Sara Blecher is a co-founder of CINGA, a South African-based production company that has made a number of award-winning features, documentaries and drama series. An honors graduate of NYU, Blecher has made some outstanding and noteworthy documentaries, including “Surfing Soweto” and “Kobus And Dumile,” for which she won CNN’s African journalist of the year award. Her first feature film, “Otelo Burning,” won over 17 international awards and was named by CNN as one of the top ten African films of the decade.
W&H: Please give us your description of the film playing.
SB: In a vibrant and diverse Johannesburg community, 21-year-old Afro-hipster Ayanda has a knack for taking neglected pieces of furniture and “bringing them back to love.” Eight years after her father’s death, she is determined to revive his prized garage, which is in deep debt and in danger of being sold. This film crackles with infectious energy and style, capturing a vividly contemporary view of a South Africa where cooperation trumps xenophobia. This one-of-a-kind film melds gorgeous still-frame montages inspired by the possibilities of a modern African aesthetic and documentary-like techniques to explore its core theme: How do we let go of the things and people we love?
W&H: What drew you to this story?
SB: Five years ago, I went to see “Juno” with my then-15-year-old daughter. I watched her transform while she watched that film. For the first time in her life, she was given an alternate role model — someone to emulate who was beyond any of the possibilities she had previously considered for herself. I wanted to make a film that would do the same thing for young African women. And this film does.
W&H: What was the biggest challenge in making the film?
SB: With a film like “Ayanda,” the lead really carries the film. She is practically in every scene. The biggest challenge by far was casting the lead, a young, black, fearless female actress brave enough to present a character that no one has ever seen before in a South African film.
Beyond that, for me, like many other female directors, the greatest challenge is to find work. Up until recently, I never directed anything that I didn’t create and produce so that I could direct — which is precisely how I overcame that challenge. If no one would hire me to direct, then I’d simply create projects so I could be the one to decide who would direct.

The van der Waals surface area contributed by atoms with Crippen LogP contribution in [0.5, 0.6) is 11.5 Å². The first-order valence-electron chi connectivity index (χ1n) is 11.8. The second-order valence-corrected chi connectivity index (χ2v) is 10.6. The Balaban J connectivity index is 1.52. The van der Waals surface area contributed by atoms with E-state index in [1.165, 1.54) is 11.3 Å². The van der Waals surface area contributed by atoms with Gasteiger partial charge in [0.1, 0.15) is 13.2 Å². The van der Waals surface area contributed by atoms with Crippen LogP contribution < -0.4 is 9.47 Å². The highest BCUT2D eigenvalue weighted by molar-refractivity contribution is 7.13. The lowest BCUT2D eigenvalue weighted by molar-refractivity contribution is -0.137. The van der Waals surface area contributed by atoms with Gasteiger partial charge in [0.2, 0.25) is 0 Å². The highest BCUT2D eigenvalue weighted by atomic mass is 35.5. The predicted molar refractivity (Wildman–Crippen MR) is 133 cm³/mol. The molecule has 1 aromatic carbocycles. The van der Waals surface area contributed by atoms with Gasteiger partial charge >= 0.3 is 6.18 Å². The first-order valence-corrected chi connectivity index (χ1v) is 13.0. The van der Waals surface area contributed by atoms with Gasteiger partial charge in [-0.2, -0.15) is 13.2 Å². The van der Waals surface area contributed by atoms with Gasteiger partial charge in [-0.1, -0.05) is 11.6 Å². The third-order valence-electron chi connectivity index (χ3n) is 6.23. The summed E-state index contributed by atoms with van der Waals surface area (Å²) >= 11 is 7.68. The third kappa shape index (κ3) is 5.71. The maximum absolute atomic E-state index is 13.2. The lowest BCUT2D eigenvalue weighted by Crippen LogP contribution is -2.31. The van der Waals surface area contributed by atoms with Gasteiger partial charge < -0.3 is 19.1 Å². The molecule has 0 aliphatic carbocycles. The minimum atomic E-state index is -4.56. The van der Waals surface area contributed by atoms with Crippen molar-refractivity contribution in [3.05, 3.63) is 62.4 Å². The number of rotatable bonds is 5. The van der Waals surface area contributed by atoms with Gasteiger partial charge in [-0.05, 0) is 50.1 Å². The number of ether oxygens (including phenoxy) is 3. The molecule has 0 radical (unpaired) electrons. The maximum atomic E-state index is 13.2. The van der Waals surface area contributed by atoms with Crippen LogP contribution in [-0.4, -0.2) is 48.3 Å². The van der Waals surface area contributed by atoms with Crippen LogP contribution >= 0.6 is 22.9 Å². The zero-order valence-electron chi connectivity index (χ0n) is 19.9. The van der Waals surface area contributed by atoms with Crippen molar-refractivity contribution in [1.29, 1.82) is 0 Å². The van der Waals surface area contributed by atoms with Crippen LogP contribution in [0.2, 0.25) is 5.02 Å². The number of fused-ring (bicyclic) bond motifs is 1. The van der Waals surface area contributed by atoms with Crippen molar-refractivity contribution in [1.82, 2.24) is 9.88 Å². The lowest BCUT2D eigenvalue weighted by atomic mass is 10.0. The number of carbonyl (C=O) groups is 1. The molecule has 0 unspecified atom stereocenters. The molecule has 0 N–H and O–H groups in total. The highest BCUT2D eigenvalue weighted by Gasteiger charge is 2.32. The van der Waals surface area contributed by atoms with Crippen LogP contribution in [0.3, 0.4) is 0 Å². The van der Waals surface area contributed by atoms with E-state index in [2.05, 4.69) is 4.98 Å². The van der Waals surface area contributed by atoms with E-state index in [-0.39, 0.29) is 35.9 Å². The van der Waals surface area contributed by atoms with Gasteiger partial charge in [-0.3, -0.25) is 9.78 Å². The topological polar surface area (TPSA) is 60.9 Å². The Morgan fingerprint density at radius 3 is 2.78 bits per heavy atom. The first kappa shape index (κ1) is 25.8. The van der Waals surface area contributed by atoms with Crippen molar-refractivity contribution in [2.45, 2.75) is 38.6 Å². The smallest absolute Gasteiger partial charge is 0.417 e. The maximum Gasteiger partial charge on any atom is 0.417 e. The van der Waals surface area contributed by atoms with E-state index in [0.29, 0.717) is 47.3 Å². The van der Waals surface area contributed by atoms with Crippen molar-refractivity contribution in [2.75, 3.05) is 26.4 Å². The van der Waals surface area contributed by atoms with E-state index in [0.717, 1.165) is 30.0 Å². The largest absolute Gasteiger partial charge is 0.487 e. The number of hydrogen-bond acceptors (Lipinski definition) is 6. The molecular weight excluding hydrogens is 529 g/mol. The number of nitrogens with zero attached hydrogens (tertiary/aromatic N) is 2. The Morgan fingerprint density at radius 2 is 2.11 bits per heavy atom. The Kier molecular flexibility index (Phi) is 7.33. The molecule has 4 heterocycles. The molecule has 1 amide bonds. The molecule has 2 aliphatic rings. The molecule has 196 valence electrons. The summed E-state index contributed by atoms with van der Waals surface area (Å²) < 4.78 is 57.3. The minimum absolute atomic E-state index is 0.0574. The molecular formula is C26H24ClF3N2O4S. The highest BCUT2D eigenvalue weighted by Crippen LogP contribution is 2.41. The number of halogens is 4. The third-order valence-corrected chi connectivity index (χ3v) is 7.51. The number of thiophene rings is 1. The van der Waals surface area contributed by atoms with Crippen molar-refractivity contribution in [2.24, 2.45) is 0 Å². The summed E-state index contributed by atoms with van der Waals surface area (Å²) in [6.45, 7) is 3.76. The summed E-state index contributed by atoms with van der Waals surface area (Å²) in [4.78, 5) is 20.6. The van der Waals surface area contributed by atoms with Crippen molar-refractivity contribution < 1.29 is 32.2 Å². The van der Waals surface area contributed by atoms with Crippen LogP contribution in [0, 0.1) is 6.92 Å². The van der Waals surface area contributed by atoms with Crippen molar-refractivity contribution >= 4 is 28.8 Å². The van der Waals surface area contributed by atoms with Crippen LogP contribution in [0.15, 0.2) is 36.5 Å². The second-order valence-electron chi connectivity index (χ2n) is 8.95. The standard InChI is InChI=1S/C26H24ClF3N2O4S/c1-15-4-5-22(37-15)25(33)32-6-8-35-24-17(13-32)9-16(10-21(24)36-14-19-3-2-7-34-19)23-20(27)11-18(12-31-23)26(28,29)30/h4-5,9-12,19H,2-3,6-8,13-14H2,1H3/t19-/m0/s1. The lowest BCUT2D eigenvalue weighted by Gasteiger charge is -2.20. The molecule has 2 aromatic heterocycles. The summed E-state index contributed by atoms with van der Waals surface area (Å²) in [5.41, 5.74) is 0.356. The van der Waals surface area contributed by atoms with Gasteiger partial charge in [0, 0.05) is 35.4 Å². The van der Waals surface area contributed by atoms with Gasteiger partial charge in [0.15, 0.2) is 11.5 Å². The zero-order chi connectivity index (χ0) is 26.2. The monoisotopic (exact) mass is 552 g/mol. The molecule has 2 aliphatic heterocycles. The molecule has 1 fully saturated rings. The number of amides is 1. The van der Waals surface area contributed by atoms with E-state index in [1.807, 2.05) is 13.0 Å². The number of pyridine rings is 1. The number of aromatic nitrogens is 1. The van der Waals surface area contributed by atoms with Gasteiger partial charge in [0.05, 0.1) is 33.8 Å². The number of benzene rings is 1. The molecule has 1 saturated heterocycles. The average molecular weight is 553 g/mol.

W&H: What do you want people to think about when they are leaving the theater?
SB: I want young women to think about different possibilities for their lives — actually, I want everyone to think about this. I also want people to consider the idea that the only way of moving forward with their lives is to revisit and confront their issues and their pasts.
W&H: What advice do you have for other female directors?
SB: Being an artist, it’s always tempting to measure success through other people’s eyes, be they critics, journalists or audiences. But as I have gotten older, I have come to realize what a terribly dangerous thing this can be. Art is incredibly subjective. What is great art to one person isn’t necessarily to another.
So now these days I measure the success of my work by the way I feel about a film before anyone else has seen it. I think I can now trust myself to know when the work is good and deep and interesting and when it isn’t.
W&H: What’s the biggest misconception about you and your work?
SB: My first film, “Otelo Burning,” was about young, black Zulu boys who learn to surf. The entire film was in Zulu.
My second film ,”Ayanda,” is about a young Sotho/Nigerian woman who learns to confront her past. This film is in Sotho/Zulu/Igbo, and my third film, “Dis Ek, Anna,” [which] will be released later this year, is an Afrikaans film about a young girl dealing with abuse.
Yet I am a white, middle-aged woman who only speaks English. I think people are surprised when they realize this.
W&H: How did you get your film funded? Share some insights into how you got the film made.
SB: “Ayanda” is the second film I have made. After the success of my first film, “Otelo Burning,” I received funding from the National Film and Video Foundation (NFVF) in South Africa to develop a slate of films. Initially, these films were to be fully funded by them, but later, when this was changed to only partial funding, I managed to persuade M-Net (a local cable network in South Africa) to come onboard. The film was funded by M-Net, a grant from the NFVF and the DTI (Department of Trade and Industry) rebate.
W&H: Name your favorite woman-directed film and why.
SB: “Salaam Bombay!” by Mira Nair. The realness and immediacy of this film opened up the possibilities of making films in a completely new way for me. I first watched this film at film school when Mira Nair came to present some of her documentaries, and both she and the film completely inspired me.